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Oral construction contracts and issues in adjudication enforcement

Two recent judgments illustrate the difficulties that oral contracts can cause in adjudication enforcement proceedings. The first was Jefford J’s judgment in Hart v Ideal and the second (although actually the first in time) was Fraser J’s judgment in Dacy v IDM (which had also been before Jefford J a couple of years earlier).

Let’s begin at the beginning

In the good/bad* (*delete as appropriate) old days, that is before section 107 was repealed, the right to refer a dispute to adjudication only arose where the construction contract was in writing in accordance with section 107 of the Construction Act 1996.

Section 107 was very broad and an agreement was “in writing” if it was made in writing, made by an exchange of communications in writing, evidenced in writing or was an oral agreement made by reference to terms that were in writing.

As Coulson J (as he was then) noted in the second edition of his book, Coulson on Construction Adjudication, this was a  “troublesome” and “rather curious set of provisions” and it led to considerable case law as the parties (and the courts) tried to determine exactly what these provisions meant. However, one thing was clear. If the parties had an oral contract, or an agreement that was partly in writing and partly oral, that was usually fatal and the courts were unlikely to enforce an adjudicator’s decision.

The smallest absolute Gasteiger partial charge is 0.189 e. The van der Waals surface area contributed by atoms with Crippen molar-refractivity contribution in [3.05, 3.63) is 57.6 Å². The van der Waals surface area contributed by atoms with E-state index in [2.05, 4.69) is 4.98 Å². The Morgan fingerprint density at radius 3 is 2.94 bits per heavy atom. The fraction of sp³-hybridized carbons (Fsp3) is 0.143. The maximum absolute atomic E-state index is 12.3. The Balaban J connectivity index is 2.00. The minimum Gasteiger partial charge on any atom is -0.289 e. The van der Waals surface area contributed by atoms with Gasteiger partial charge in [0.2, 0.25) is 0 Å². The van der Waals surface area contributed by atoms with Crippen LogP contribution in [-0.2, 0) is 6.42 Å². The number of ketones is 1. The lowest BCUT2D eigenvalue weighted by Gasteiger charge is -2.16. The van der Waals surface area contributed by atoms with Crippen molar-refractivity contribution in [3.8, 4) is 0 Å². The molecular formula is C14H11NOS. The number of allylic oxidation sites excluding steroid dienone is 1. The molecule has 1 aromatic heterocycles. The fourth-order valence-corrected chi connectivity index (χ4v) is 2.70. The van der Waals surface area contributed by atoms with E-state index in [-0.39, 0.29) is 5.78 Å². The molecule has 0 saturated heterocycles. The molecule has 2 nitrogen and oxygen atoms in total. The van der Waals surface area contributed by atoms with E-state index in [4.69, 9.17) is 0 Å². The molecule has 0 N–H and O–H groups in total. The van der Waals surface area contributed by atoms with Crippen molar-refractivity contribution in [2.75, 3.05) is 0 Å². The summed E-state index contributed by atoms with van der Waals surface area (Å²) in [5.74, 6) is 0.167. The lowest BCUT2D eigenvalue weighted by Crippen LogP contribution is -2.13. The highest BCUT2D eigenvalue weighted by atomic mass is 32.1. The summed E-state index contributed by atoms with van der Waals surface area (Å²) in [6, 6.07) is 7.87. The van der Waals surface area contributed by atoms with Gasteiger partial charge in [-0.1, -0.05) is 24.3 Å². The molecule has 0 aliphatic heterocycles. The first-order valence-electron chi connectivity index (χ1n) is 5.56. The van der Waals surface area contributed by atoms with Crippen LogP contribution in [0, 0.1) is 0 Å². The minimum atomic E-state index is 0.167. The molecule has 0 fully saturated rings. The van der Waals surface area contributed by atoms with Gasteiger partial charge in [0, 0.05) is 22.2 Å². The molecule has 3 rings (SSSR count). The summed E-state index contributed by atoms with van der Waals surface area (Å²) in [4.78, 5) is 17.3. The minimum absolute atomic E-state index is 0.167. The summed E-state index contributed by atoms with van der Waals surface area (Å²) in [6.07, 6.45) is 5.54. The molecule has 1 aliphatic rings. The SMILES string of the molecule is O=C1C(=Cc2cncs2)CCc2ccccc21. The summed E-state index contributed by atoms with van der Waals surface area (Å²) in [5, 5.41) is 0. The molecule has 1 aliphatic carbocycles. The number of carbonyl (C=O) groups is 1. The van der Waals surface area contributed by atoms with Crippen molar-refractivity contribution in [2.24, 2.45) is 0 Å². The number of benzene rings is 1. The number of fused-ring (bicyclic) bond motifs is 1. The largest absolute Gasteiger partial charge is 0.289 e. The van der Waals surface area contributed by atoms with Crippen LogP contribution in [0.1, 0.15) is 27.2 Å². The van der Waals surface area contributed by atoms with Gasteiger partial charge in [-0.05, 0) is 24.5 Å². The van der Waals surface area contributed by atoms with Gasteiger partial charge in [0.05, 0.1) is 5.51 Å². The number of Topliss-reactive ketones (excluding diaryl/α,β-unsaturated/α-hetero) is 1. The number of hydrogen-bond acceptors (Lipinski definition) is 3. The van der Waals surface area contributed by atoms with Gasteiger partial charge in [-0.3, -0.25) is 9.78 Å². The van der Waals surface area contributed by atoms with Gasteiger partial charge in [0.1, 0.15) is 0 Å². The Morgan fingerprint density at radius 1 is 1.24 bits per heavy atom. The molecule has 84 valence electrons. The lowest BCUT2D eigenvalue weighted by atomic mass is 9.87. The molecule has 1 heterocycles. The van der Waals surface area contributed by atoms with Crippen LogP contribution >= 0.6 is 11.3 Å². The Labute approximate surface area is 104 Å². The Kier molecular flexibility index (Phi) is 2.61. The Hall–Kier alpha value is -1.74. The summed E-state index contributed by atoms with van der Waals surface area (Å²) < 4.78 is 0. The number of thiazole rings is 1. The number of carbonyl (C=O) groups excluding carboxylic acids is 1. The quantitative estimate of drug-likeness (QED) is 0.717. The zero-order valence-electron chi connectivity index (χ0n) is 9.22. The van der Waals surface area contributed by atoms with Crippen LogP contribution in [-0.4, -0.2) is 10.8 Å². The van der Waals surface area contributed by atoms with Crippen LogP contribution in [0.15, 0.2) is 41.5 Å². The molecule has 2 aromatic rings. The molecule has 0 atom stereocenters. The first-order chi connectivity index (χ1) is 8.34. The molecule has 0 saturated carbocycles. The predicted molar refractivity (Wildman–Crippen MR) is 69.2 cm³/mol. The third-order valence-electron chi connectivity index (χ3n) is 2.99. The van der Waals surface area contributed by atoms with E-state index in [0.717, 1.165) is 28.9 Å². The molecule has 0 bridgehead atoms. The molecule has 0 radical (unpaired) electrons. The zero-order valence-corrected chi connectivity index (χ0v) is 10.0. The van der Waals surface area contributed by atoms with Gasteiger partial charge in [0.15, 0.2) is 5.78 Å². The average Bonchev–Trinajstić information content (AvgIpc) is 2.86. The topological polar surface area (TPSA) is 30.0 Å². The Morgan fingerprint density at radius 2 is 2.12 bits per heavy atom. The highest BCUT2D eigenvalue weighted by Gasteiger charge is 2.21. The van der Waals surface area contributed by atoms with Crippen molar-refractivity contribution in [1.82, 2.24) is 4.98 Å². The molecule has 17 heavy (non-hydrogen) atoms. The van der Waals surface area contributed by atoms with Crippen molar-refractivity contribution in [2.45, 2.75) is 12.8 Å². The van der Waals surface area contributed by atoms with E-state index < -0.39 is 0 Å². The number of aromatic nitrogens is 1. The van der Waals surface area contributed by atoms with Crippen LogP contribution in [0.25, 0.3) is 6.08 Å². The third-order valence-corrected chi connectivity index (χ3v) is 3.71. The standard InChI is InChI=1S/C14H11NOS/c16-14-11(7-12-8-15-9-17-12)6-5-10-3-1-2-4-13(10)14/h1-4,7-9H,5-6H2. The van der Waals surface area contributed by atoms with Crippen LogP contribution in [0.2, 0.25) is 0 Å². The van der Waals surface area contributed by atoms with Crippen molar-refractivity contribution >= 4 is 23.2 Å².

Therefore, there was considerable enthusiasm for the repeal of section 107. I think Matt put it rather well when he said:

“Just about everyone agrees that opening up adjudication to parties who didn’t get around to sorting out their paperwork is a good idea, although a number of commentators have expressed concern that adjudicators may not be up to the job of deciding what the terms of the parties’ contract are, if there isn’t a written contract.

I don’t agree that adjudicators can’t work out what the terms of the contract are. We do it routinely now…”

In the third edition, written several years after section 107 was repealed, Coulson J noted that: